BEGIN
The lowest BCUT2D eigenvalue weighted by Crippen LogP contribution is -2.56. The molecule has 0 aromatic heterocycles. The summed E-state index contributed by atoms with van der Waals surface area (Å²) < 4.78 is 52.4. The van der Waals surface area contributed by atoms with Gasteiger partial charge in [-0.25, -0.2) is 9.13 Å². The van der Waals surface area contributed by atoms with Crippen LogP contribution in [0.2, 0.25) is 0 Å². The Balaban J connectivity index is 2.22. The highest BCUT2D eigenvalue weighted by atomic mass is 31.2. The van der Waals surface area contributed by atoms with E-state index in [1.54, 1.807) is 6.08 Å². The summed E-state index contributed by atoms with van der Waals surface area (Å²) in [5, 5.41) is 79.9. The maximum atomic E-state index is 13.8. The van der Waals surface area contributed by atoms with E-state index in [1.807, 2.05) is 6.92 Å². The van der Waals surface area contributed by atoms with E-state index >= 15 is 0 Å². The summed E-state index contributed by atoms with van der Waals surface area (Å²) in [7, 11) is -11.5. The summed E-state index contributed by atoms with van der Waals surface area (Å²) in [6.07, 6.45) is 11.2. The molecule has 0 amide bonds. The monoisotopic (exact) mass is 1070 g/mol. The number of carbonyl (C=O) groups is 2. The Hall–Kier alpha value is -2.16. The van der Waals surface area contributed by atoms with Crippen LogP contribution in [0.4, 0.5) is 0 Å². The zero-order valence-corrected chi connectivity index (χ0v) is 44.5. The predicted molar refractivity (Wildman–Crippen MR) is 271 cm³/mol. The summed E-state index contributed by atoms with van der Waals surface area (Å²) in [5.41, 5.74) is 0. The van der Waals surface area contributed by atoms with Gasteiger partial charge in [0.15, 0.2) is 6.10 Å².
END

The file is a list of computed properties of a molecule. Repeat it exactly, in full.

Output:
The lowest BCUT2D eigenvalue weighted by Crippen LogP contribution is -2.56. The molecule has 0 aromatic heterocycles. The summed E-state index contributed by atoms with van der Waals surface area (Å²) < 4.78 is 52.4. The van der Waals surface area contributed by atoms with Gasteiger partial charge in [-0.25, -0.2) is 9.13 Å². The van der Waals surface area contributed by atoms with Crippen LogP contribution in [0.2, 0.25) is 0 Å². The Balaban J connectivity index is 2.22. The highest BCUT2D eigenvalue weighted by atomic mass is 31.2. The van der Waals surface area contributed by atoms with E-state index in [1.54, 1.807) is 6.08 Å². The summed E-state index contributed by atoms with van der Waals surface area (Å²) in [5, 5.41) is 79.9. The maximum atomic E-state index is 13.8. The van der Waals surface area contributed by atoms with E-state index in [1.807, 2.05) is 6.92 Å². The van der Waals surface area contributed by atoms with E-state index >= 15 is 0 Å². The summed E-state index contributed by atoms with van der Waals surface area (Å²) in [7, 11) is -11.5. The summed E-state index contributed by atoms with van der Waals surface area (Å²) in [6.07, 6.45) is 11.2. The molecule has 0 amide bonds. The monoisotopic (exact) mass is 1070 g/mol. The number of carbonyl (C=O) groups is 2. The Hall–Kier alpha value is -2.16. The van der Waals surface area contributed by atoms with Crippen LogP contribution in [0.4, 0.5) is 0 Å². The zero-order valence-corrected chi connectivity index (χ0v) is 44.5. The predicted molar refractivity (Wildman–Crippen MR) is 271 cm³/mol. The summed E-state index contributed by atoms with van der Waals surface area (Å²) in [5.41, 5.74) is 0. The van der Waals surface area contributed by atoms with Gasteiger partial charge in [0.15, 0.2) is 6.10 Å².